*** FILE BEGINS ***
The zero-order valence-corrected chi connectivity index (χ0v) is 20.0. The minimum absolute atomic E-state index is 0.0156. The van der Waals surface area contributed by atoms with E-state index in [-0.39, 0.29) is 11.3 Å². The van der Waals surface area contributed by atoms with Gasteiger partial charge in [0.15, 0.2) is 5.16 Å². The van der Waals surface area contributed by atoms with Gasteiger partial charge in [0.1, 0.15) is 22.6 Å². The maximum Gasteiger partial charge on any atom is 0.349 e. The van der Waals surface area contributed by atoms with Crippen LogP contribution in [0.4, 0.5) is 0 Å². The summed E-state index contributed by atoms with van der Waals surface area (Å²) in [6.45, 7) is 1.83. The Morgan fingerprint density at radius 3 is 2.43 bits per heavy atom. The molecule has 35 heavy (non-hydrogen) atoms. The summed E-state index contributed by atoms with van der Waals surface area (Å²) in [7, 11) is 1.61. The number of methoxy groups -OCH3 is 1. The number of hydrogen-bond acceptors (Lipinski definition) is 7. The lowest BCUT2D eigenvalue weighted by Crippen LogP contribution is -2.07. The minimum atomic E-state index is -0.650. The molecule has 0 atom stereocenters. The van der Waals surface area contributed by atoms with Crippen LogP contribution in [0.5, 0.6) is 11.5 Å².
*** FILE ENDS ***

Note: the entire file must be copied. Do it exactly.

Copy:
The zero-order valence-corrected chi connectivity index (χ0v) is 20.0. The minimum absolute atomic E-state index is 0.0156. The van der Waals surface area contributed by atoms with E-state index in [-0.39, 0.29) is 11.3 Å². The van der Waals surface area contributed by atoms with Gasteiger partial charge in [0.15, 0.2) is 5.16 Å². The van der Waals surface area contributed by atoms with Gasteiger partial charge in [0.1, 0.15) is 22.6 Å². The maximum Gasteiger partial charge on any atom is 0.349 e. The van der Waals surface area contributed by atoms with Crippen LogP contribution in [0.4, 0.5) is 0 Å². The summed E-state index contributed by atoms with van der Waals surface area (Å²) in [6.45, 7) is 1.83. The Morgan fingerprint density at radius 3 is 2.43 bits per heavy atom. The molecule has 35 heavy (non-hydrogen) atoms. The summed E-state index contributed by atoms with van der Waals surface area (Å²) in [7, 11) is 1.61. The number of methoxy groups -OCH3 is 1. The number of hydrogen-bond acceptors (Lipinski definition) is 7. The lowest BCUT2D eigenvalue weighted by Crippen LogP contribution is -2.07. The minimum atomic E-state index is -0.650. The molecule has 0 atom stereocenters. The van der Waals surface area contributed by atoms with Crippen LogP contribution in [0.5, 0.6) is 11.5 Å².